*Nana: I'd say it's worth reading for its comedic value and for some of the insights it shares about the Dominican-American immigrant experience in the US. Its writing is flawed in some ways, though, so it's not as fulfilling as it could have been. Cheers!

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  11. That is exactly what I sensed and thank you for paying attention to my conversation with Nicole. And for the record, still going with self-amusement with the assumption that we all find different things amusing.

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  12. I've not read Oscar Wao, possibly because I know without reading it that it's exactly as you described; - but I have been watching a lot of South Park recently, and what you say is very true.

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  13. *Frances: Re: what you and Nicole were talking about, I suspected that this might fall into that unwelcome category for you. Understandably, of course. Thanks for the clarification on my more frivolous question, too--y'all are killing me with laughter today!

    *Obooki: Despite the laughs from Díaz (and the second half of your comment!), I'm beginning to feel like I took one for the team in the name of research. Must now read some Krasznahorkai or something to power up on my rapidly dwindling blogger street cred. Until then, I guess it's not a good sign that I can't think of one book I ever liked that could even vaguely be considered as "South Park-inspired" or anything like that. Lesson learned.

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  14. I think this is not for me at all. Some things that I might enjoy in a movie or even TV series are just not appealing in book form to me. I also have a feeling that it is one of those book that one has forgotten within a week of finishing it.

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  15. *Caroline: I think I would have missed out on an entertaining and funny book if I had skipped this, and a book that does interesting things with its combination of English and Spanish prose (something I probably didn't concentrate enough on in my post--bilingual Spanish/English speakers or polyglots such as yourself may find that aspect of the book more rewarding than others). However, I won't try and persuade you to give it a try--I agree that it's a work that probably won't stick with you for long. In fact, what book were we talking about again? Cheers!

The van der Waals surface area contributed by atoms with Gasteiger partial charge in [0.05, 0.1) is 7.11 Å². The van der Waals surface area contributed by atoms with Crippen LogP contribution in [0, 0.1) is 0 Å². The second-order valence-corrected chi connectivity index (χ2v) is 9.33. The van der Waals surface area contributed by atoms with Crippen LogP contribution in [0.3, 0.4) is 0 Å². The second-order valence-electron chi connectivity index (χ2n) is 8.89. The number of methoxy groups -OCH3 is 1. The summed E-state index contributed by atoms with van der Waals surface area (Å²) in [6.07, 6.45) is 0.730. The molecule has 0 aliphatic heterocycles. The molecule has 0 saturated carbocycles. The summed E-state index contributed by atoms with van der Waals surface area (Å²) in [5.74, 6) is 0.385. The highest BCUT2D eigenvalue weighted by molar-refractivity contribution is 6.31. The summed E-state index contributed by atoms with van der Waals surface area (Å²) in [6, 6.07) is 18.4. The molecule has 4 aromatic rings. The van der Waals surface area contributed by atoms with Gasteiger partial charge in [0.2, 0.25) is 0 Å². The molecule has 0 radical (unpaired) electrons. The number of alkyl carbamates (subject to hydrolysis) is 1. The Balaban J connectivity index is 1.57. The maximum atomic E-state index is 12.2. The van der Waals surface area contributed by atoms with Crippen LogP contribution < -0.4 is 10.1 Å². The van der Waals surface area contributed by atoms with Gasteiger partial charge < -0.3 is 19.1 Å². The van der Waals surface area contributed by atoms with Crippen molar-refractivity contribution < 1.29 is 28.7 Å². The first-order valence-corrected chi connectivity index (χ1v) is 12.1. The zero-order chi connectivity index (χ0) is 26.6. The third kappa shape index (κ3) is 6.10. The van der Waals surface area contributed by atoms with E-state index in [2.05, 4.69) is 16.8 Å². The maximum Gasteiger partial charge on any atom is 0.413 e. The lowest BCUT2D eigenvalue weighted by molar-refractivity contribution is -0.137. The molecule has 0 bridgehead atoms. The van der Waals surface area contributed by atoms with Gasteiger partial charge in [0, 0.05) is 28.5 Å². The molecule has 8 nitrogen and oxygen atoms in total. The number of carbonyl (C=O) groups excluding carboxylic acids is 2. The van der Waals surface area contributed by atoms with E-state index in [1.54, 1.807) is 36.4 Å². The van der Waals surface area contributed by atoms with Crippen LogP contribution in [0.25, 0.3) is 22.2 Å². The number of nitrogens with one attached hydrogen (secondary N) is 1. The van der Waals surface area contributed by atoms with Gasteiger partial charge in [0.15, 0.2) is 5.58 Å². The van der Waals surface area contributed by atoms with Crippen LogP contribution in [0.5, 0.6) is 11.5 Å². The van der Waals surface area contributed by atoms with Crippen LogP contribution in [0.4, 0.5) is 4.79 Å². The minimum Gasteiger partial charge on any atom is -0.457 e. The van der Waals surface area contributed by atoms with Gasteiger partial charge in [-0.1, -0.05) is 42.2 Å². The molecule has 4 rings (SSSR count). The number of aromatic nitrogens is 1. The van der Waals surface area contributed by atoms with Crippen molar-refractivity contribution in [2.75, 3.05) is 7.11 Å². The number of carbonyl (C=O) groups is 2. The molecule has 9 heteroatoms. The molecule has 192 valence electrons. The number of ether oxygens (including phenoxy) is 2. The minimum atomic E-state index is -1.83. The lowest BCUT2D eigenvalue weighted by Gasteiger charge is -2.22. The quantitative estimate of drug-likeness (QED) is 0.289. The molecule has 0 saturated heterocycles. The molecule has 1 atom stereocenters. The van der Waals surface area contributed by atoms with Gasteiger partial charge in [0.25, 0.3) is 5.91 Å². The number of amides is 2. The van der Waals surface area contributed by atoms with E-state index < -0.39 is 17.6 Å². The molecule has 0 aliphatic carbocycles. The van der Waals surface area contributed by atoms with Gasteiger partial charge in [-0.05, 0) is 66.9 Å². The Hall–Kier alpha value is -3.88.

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  16. First of all, best first sentence of a review EVER.

    I feel like I should thank you guys for doing a bit of a public service here. This is the exact type of book I could easily pick up, and now I don't have to! Ha. On the other hand, it's also got me thinking that I don't read enough mediocre-to-good contemporary fiction to really talk about why I'm not so crazy about it. What a horrible project idea, that, but one that will probably happen.

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  17. Yeah, I really didn't like this one. The "moronic side" was too much for me. I was incredibly annoyed the whole time I was reading.

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  18. This review made me laugh so much! I get very suspicious about books that try to hard. I can't stop noticing that they are trying too hard! Not that I have read this, though, so I shouldn't really voice an opinion.

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  19. Hey, I like South Park. And I like those quotes you included. Once the library gets this one back, I should catch up!

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  20. *Nicole: Thanks, I had fun writing that post for the most part even though the reading experience itself was a bit of mixed bag! For someone else who hasn't exactly been bowled over by contemporary fiction from the U.S. and the UK, though, I'm not sure what to make of that masochistic reading project of yours other than better you than me. :D

    *Emily Jane: The annoyance factor got the better of me at times, too, although apparently I was less annoyed by it than you and some others (hey, with a little more polishing, I might just have invented the perfect blurb for this book!).

    *Litlove: Ha ha, thanks--love your comment about what books that try too hard do to us poor undeserving readers!

    *E.L. Fay: You like South Park and Star Trek? One more strike, and you might be the perfect audience for this book! :D

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  21. Much, much too self-aware of a book. I wanted to find Oscar more interesting that Trujillo, but the opposite was true. Is Feast of the Goat about the DR? I want to read something else set there or by a Dominican writer. Something better than this book!

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  22. *Sarah: Sorry about the delay, but yes The Feast of the Goat is about Trujillo. And it's a way better book than Díaz's, but you might have guessed that already (Díaz would probably make a better sitcom writer than Vargas Llosa, though). No Lord of the Rings references either. :D